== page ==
42

If you consider only the static forces then indeed the thickness might seem over-engineered. However, engine blocks are not statically loaded. They operate in the range of a few hundred to a few thousand rpm (Revolution Per Minute), so there are dynamic considerations here. Fatigue When materials are subjected to cyclic loading they exhibit a reduction in ...


16

You need to consider that the complete engine block has to withstand the reciprocating forces generated by each of the pistons and con rods moving as well as the rotational forces from the rotating crankshaft. The 1 litre 4 cylinder engine used in the Hillman imp was known for twisting under load especially once it was tuned as it was an aluminium block. One ...


12

It really depends on the problem and what you want to capture. Usually, in classes, it may be beneficial for the students at an initial stage to disregard gravity alltogether in order to simplify the equations of motion. Below are a few scenarios, starting from the most trivial. Horizontal Case In the following mass spring system: There is no point in ...


12

The vibration, loading, and fatigue aspects have already been addressed, but a wide range of operating temperatures is another factor. A typical consumer engine can be deployed in anything from say -50F to 120F (-45C to 50C), and some blocks will crack when operated or even stored at those extremes. An engine operating at those extremes will experience ...


4

No one has mentioned yet that there are structural loads placed on the block by other components. The first that comes to mind are the cylinder heads, and as it (they) are torqued, the block needs to resist distorting due to those loads.


4

The example picture does not show a very solid outter wall; what you see a gasket surface. A closer look will show a lot of variations in thickness, with a lot of ribbs, bulky parts (for mounting, and vibration damping) but also very thin sections, that are just strong enough to contain the water pressure. Vibration and fatique are indeed important factors. (...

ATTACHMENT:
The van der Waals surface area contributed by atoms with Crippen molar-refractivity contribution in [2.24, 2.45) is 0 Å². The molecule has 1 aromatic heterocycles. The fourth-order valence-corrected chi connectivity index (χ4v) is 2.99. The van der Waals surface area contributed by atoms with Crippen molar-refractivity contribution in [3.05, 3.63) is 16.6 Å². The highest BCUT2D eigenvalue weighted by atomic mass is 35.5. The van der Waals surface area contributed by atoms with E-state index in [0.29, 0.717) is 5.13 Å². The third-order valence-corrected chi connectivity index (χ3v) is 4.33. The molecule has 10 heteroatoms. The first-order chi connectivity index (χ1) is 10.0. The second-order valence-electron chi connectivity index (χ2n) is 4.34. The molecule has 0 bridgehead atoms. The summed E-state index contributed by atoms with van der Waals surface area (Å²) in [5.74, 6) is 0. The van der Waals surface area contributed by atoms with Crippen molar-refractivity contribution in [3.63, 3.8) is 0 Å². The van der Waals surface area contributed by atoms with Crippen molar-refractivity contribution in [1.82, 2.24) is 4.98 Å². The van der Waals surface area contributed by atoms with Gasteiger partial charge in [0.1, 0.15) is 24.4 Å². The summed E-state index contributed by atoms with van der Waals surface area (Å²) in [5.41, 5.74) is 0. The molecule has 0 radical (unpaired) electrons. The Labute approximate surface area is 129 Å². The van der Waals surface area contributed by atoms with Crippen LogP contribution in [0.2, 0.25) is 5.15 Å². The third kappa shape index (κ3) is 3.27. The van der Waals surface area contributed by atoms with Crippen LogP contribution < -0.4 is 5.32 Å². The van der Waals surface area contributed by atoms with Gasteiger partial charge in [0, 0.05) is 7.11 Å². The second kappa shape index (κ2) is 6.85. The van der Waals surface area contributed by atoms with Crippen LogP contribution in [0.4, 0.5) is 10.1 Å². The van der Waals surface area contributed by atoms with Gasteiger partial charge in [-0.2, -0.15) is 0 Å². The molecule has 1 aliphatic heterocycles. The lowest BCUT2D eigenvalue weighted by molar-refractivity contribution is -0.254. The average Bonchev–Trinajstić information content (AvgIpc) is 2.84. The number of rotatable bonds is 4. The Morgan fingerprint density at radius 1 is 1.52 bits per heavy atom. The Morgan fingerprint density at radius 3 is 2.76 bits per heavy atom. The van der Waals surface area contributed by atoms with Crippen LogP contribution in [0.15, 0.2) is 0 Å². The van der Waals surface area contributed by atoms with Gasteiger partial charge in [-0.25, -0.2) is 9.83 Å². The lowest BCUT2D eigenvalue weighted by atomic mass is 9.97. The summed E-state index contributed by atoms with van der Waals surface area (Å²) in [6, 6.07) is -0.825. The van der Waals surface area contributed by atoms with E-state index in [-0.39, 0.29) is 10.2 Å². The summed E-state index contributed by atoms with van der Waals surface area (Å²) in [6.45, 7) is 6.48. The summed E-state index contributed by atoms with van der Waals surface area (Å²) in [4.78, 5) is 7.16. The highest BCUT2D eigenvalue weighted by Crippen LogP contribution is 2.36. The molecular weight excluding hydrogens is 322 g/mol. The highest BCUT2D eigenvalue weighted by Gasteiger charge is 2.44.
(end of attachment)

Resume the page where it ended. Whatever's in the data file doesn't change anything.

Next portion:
4

Vibrations are the manifestation of things occurring at some frequency. This can be one per rev from imbalance (nothing is ever perfectly balanced) in gears spinning, one per tooth from each tooth changing where it presses against another tooth, one per specific tooth if a tooth exhibits an anomaly differentiating it from other teeth, specific interactions ...


3

No. Strobes are useful for what they can do, but they are not substitutes for accelerometers. A strobe can give you a "picture", but it doesn't measure anything except maybe frequency. It doesn't measure amplitude, harmonic content of the vibration, etc. Also a strobe is only useful for amplitudes which are big enough to see. Accelerometers can ...


3

Is stroboscope a useful device to control the translational vibrations? No. A stroboscope, also known as a strobe, is an instrument used to make a cyclically moving object appear to be slow-moving, or stationary. It consists of either a rotating disk with slots or holes or a lamp such as a flashtube which produces brief repetitive flashes of light. ...


3

Most acoustic vibrations of air more or less confined to a given geometry can be explained by two basic models. One is the one-dimensional treatment of the air in a tube, and the other is the lumped-parameter treatment of the air within a volume that has a small hole in its side. The former is called a quarter-wave or half-wave tube, depending on the nature ...


3

The frequency of the sound you're hearing is related to the changing resonant frequency of your bottle based on the frequency/velocity relationship of sound waves v=f*λ Velocity (v) is the speed of sound in air which is nearly constant, typically 343 m/s. The length of the air column in your bottle is the wavelength (λ) of the resonant frequency. So as the ...


2

In the section "The Multiple DOF System" the Comsol document says It has been assumed that the mass matrix normalization of the eigenmodes is used and that the damping matrix can be diagonalized by the eigenmodes. Eigenvectors are assumed to be mass normalized in any mathematical derivation using them, unless somebody wants to be deliberately ...


2

Yes it is, and portable stroboscopes are commonly used in industry to help visualize linear vibrations as well as rotary ones. You will also find it handy to have on hand an oscilloscope and microphone for measuring vibrations because this setup will also furnish you with information on the spectrum of different frequencies present in the system, which is ...


2

This is more of a continuation of the comments. Maybe later with more information it will be converted to a proper answer. Low pass filter frequency response Low pass filters have a specific response with respect to frequency. A typical example for a low pass filter is presented below. In the image above, the cutoff frequency is 1. Notice that the x-axis is ...


2

For a discrete system with $N$ degrees of freedom, the displacement can be expressed as $$ \mathbf{u}(t) = \sum_{i=1}^N \boldsymbol{\Phi}_i \Gamma_i s_i(\omega_i, t) $$ where $\boldsymbol{\Phi}_i$ is the mode shape, $\Gamma_i$ is the participation factor, and $s_i$ is a function of the modal frequency, $\omega_i$. The second derivative of the displacement,...